Historic location ‘should be saved’

by Gazette Reporter

Number 18 Moore Street is a 1916 building and should not be demolished, says the great-grandson of rebel hero James Connolly, who wants the area to be considered a national treasure.
James Connolly Heron has already helped secure buildings 14-17 Moore Street as a National Monument.
He confirmed to The City Gazette this week that experts working on his behalf, including two engineers, a roof expert and a brick expert say that Number 18 is a 1916 building. This building currently houses a successful business, Paris Bakery, which is under threat and set to be demolished.
“The developer classified this as a post-1916 building on a non-street inspection; in other words, they looked at the building and decided it was post-1916. We have investigated the building internally and externally and say it is a 1916 building. That report is now being finalised and it has to be presented to the All Party Oireachtas Committee on Moore Street.
“The very fact there is a question mark over the date of this… means the minister should commission an independent inspection of the building. Indeed, he should be commissioning a survey of all buildings in the area that are linked to The Rising.”
The street’s site has been earmarked for a major shopping development but the campaign to Save Moore Street wants the area to be turned into a historic cultural quarter.
The developer seeks to demolish number 18-19 to make way for structural support of numbers 14-17.
Connolly Heron said: “We want the entire terrace, which was occupied in 1916, to be secured and preserved and presented as part of that. We also want the creation of the freedom trail through the area keeping the evacuation route that the volunteers took after they left the GPO, so you would walk the very streets they walked.
“It is one of the original Dublin streets. It pre-dates O’Connell Street; it pre-dates the GPO, so, in its own right, it should be a city treasure.”
Those involved in the campaign are keeping watch on the area day and night should any work suddenly begin. “We are keeping an eye on the area because there are many incidents in the Dublin city planning history where buildings disappear over night,” he said.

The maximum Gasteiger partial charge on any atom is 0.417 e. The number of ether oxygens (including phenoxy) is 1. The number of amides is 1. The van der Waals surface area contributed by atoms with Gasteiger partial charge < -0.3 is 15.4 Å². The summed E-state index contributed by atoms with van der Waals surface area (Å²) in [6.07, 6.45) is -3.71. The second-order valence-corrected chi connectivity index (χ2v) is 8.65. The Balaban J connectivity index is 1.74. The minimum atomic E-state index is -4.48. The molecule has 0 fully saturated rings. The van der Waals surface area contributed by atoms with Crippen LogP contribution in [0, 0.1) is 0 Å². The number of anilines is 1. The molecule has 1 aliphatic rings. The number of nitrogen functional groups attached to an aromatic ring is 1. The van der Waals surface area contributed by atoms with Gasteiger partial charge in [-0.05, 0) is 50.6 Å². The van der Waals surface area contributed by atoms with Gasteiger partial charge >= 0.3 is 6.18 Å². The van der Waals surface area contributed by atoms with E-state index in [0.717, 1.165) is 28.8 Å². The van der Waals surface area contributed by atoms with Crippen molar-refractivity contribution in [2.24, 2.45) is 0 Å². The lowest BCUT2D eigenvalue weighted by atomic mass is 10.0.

“There is a lot at stake. It’s the approaching date of the centenary of The Rising – what are we going to present to the world as our commemoration? There is a proposal to put a museum at the courtyard of the GPO and we would argue that there is a natural link between the GPO where the revolution began and where it ended in Moore Street and the natural link between those two locations is the evacuation route through the laneways.
“In any other country it would be a given that this would be done but here we have to struggle and fight for it,” he added.
According to a spokesperson for the Department of Heritage, the Minister’s role in Moore Street is confined to protecting the national monument at numbers 14 to 17 in accordance with the terms of the 2007 Preservation Order.
Any buildings outside that are the responsibility of Dublin City Council and An Bord Pleanála under the Planning and Development Acts.
“The 2007 Preservation Order was created on the grounds of the historical importance of Number 16 as the final headquarters of the Leaders of the 1916 Rising. Numbers 14, 15 and 17 were included to enhance and preserve the setting of Number 16 and because, collectively, they represented the most significant, complete, discrete and continuous section of substantially intact pre-1916 buildings on the street. Number. 18 Moore Street is outside the scope of the Preservation Order,” said the spokesperson

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